Read This Week
This is my 33rd Read This Week feature! Below are some great articles and essays that I’ve recently read. (For new subscribers to Gradient Lair, I’ve shared a post like this weekly since the blog’s start, including some writing that I think may be of interest to you, based on your interest in my blog.)
100 Books By Black Women Everyone Must Read on For Harriet is a nice list! Of course it is not a “conclusive” list; it’s an amazing collection and a great starting place. I’ve read many of the books on this list and even more that didn’t make the list. However, don’t say Black women never gave you nothin’. This list is so rich. Amazing.
10 Things You Didn’t Know About Rosa Parks by aninvisibleman on Tumblr is good. Rosa Parks, like Dr. Martin Luther King, Jr. and many other Black political icons seem to have their complicated histories and lives White-washed and reduced to tropes and slogans. But, even Black people are complicit in this because many feel that if anything deemed a “flaw” surfaces about them, their legacies become “tarnished” and their work means less. I disagree. It means they are human beings. Fear of the White gaze from Blacks and racism and tokenism from Whites is why their true histories aren’t examined often.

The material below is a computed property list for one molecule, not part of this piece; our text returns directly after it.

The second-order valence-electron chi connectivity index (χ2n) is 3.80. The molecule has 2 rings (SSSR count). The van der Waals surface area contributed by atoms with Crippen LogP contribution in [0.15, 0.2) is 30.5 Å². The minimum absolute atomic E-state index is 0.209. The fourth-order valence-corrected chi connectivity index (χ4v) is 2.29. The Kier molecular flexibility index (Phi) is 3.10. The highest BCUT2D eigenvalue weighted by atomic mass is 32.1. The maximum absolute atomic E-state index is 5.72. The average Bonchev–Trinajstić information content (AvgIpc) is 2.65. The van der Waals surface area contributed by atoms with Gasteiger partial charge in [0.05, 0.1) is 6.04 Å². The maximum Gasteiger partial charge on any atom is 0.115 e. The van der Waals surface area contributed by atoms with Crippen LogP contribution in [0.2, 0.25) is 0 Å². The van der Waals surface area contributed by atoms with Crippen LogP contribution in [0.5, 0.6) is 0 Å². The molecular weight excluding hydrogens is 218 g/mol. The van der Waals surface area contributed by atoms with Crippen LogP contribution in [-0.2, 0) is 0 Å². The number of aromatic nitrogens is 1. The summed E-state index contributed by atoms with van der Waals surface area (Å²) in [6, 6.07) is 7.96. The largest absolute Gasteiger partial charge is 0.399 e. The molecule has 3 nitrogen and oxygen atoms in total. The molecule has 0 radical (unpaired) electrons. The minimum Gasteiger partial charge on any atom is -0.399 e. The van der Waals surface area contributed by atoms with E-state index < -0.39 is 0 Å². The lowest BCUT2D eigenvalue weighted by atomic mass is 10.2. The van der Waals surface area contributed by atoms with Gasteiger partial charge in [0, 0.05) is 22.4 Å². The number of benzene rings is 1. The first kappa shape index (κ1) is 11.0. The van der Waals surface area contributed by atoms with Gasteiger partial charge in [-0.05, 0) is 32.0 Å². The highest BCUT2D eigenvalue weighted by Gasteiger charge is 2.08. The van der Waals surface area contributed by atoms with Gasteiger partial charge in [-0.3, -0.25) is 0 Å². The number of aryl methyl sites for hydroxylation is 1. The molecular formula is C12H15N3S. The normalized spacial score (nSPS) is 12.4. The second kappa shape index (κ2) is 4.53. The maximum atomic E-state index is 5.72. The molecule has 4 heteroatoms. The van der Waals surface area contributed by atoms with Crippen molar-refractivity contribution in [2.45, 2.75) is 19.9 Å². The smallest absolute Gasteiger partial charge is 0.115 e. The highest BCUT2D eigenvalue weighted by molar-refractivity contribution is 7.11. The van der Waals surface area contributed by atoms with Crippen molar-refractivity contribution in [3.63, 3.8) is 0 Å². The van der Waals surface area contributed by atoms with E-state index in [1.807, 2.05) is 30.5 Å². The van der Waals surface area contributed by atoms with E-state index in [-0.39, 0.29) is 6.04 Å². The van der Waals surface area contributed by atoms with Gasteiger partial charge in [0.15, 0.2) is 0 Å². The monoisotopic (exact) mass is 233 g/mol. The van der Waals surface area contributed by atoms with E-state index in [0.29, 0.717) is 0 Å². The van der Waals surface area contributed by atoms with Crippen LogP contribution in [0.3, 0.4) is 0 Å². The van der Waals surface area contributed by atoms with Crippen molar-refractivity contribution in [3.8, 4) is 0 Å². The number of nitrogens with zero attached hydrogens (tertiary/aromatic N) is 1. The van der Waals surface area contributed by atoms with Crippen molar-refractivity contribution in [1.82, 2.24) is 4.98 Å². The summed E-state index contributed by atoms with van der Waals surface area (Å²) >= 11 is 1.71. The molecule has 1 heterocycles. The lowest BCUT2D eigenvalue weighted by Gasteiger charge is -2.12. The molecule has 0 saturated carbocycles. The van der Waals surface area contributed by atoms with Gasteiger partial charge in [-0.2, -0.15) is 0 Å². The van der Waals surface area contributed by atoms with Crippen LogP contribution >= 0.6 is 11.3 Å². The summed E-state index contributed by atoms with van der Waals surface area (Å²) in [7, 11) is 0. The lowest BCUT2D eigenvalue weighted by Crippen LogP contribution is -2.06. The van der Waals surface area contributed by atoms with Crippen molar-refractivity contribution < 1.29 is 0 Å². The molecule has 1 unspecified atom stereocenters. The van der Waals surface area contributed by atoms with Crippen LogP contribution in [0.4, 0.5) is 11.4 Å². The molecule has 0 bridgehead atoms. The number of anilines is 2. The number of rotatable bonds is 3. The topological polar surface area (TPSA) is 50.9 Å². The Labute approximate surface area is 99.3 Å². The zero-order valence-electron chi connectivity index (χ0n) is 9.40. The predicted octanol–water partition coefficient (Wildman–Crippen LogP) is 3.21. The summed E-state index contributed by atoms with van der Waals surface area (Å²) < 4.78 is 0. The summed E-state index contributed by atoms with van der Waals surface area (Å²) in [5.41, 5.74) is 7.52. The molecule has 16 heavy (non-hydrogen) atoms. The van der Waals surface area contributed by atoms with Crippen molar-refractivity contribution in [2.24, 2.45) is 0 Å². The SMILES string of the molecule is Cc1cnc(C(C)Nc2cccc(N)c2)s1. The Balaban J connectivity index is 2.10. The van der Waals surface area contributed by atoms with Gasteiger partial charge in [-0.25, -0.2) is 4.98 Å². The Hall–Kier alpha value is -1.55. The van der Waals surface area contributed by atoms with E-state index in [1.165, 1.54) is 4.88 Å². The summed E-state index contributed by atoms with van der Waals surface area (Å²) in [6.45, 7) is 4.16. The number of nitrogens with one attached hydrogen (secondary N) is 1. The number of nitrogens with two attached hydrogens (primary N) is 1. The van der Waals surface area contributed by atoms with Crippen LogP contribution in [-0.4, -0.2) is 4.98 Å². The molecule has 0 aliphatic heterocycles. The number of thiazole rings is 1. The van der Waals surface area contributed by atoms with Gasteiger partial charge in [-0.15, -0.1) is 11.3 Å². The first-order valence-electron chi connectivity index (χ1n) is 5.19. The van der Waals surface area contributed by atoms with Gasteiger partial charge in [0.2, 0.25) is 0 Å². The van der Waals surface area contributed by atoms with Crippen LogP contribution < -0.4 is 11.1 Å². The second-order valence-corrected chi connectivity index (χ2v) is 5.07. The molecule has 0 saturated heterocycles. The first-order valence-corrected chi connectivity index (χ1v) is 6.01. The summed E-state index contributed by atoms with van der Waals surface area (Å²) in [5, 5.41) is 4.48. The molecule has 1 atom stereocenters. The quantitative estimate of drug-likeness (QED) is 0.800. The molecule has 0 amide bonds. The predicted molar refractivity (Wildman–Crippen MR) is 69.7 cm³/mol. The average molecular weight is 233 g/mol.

What Is Life In Black (USA) by racismschool on Tumblr is an important read. It answers the ludicrous assumption that life is “easy” for Black people in America, and mentions the race-specific problems that we encounter from birth through death. It’s a painful but important read.
Trayvon Martin Could Have Been 18 If Not For Racism by cnrush on Tumblr is an important read. Trayvon Martin’s 18th birthday was this week on February 5th. In this essay, she explains the cycle in which Black victims, their families, our communities find ourselves in, in regards to how these crimes are prosecuted, or not.
So You Want To Be A Straight Ally by 9001twistedstrings on Tumblr is a great read. The author explains how NOT to be an ally and then explains how to be a good one. This is an important read for cisgender heterosexual people. Further, the author elaborates on the point of intersectionality, as it pertains to the LGBTQ community. Remember, all people of this community are not thin, attractive, cisgender, middle-class, White gay men. Important read!
Stay tuned for next week’s suggestions!